Privacy and the First Amendment

views updated


William L. Prosser has listed four categories of invasion of privacy: intrusion upon the plaintiff's seclusion or solitude, or into his private affairs; public disclosure of embarrassing private facts about the plaintiff; publicity which places the plaintiff in a false light in the public eye; and appropriation, for the defendant's advantage, of the plaintiff's name or likeness. Absent the communication of information disclosed by the intrusion, the first category of invasion raises no first amendment issue.

The second category, the public disclosure of embarrassing private facts, clearly does raise a First Amendment issue. When does the freedom of the press to report "news" outbalance the individual's right to privacy, even if the disclosure is of embarrassing private facts? Thus far, the Supreme Court has only partially answered that question. In cox broadcasting corporation v. cohn (1975) the Court held that the state could not impose liability for invasion of privacy by reason of the defendant's television news disclosure of the name of a rape victim. The Court held that the First Amendment immunized the press from such liability where the information disclosed was truthful and had already been publicly disclosed in court records. Subsequent decisions have indicated that such a First Amendment privilege applies as well to the publication of material in at least some official records designated confidential—for example, information about a criminal proceeding involving a juvenile, even though it was obtained from sources other than the public record. But what of intimate private fact disclosures that do not involve criminal proceedings, or other official action? Or suppose the disclosure of private facts is embarrassing to the subject, but does not injure reputation. Which prevails, the plaintiff's right of privacy or the defendant's freedom of speech ? The Supreme Court thus far has been silent on these issues, and the lower courts have offered no satisfactory answers.

The third category, known as "false light" privacy, was the subject of the Supreme Court's decision in Time, Inc. v. Hill (1967). Defendant's report in Life magazine of plaintiffs' encounter with gangsters was in part false, though not reputation injuring. The Supreme Court held that the defendant was entitled to a First Amendment defense in a false-light privacy action unless the defendant knew the matter reported was false or published with reckless disregard of the truth. The Court acknowledged that this standard was borrowed from the First Amendment defense to defamation which it had fashioned in new york times v. sullivan (1964). Where Sullivan had involved statements about a public official, Hill seemingly extended the First Amendment privilege to statements about "a matter of public interest." The First Amendment defamation defense was later expanded in gertz v. robert welch, inc. (1974) to apply to reports involving "public figures" as well as "public officials," and to require at least a negligence standard of liability as regards defamation of nonpublic figures. The Supreme Court has not had occasion to reconsider the impact of the First Amendment upon "false light" privacy cases since its decision in Gertz.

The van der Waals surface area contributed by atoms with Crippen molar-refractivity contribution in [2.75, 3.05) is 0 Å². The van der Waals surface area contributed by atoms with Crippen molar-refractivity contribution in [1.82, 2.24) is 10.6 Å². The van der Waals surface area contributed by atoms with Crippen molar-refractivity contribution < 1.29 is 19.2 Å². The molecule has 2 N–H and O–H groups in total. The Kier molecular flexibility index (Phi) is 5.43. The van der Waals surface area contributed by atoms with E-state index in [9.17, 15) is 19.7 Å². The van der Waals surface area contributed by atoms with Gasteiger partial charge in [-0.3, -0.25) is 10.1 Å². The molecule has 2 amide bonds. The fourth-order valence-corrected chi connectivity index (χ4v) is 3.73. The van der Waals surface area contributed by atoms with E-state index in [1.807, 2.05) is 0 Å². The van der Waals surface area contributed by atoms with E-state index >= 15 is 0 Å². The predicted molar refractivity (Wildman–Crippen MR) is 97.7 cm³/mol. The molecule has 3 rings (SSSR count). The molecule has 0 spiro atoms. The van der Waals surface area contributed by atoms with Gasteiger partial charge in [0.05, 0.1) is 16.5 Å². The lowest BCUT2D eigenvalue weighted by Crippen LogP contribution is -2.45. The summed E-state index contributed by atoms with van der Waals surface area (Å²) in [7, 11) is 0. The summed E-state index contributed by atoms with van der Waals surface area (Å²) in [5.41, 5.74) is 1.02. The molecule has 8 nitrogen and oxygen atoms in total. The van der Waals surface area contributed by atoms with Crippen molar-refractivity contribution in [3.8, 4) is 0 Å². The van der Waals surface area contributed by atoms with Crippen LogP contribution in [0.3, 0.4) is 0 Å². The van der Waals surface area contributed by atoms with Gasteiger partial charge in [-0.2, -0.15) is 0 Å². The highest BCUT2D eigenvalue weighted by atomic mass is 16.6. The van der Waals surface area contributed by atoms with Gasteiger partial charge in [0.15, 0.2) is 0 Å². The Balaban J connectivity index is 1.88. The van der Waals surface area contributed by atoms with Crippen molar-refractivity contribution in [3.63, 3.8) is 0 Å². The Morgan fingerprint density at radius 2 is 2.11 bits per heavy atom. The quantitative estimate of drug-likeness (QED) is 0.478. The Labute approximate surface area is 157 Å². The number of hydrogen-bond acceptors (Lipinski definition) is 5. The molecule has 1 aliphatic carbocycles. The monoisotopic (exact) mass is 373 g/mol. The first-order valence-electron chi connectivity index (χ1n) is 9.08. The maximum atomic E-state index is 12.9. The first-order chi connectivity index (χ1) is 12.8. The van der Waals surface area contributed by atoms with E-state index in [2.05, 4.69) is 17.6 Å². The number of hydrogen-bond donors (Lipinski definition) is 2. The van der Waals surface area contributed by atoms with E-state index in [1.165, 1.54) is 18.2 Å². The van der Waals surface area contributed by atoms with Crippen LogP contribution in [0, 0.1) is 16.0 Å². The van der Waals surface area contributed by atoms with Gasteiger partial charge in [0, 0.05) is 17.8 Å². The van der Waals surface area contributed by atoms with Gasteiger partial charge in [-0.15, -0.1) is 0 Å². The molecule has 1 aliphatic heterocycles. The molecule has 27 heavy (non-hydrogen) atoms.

The fourth category is more generally referred to as the "right of publicity." It differs fundamentally from the other categories in that the injury does not consist of embarrassment and humiliation. It is based rather upon the wrongful appropriation of a person's (usually a celebrity's) name or likeness for commercial purposes. The measure of recovery is based upon the value of the use, not the injury suffered from mental distress. The only Supreme Court decision to consider the impact of the First Amendment upon the right of publicity has been Zacchini v. Scripps-Howard Broadcasting Co. (1977). The plaintiff performed a "human cannonball" act at a county fair. The defendant photographed his entire act and broadcast it in a local television news program. Plaintiff sued for infringement of his right of publicity. The Supreme Court held that the defendant was not entitled to a First Amendment defense. The Court regarded this as "the strongest case" for the right of publicity because it involved "the appropriation of the very activity by which the entertainer acquired his reputation in the first place." Even in the usual case, where a celebrity's name or likeness is used in order to sell a product, the lower courts have not found the First Amendment to constitute a defense, and it seems unlikely that the Supreme Court would take a contrary view. On the other hand, where the name or likeness is used as a part of an informational work, such as a biography or a biographical motion picture, in most cases the First Amendment would appear to constitute a valid defense.

Melville B. Nimmer


Nimmer, Melville B. 1968 The Right to Speak from Times to Time: First Amendment Theory Applied to Libel and Misapplied to Privacy. California Law Review 56:935–967.

Prosser, William L. 1971 Torts, 4th ed. St. Paul, Minn.: West Publishing Co.

About this article

Privacy and the First Amendment

Updated About content Print Article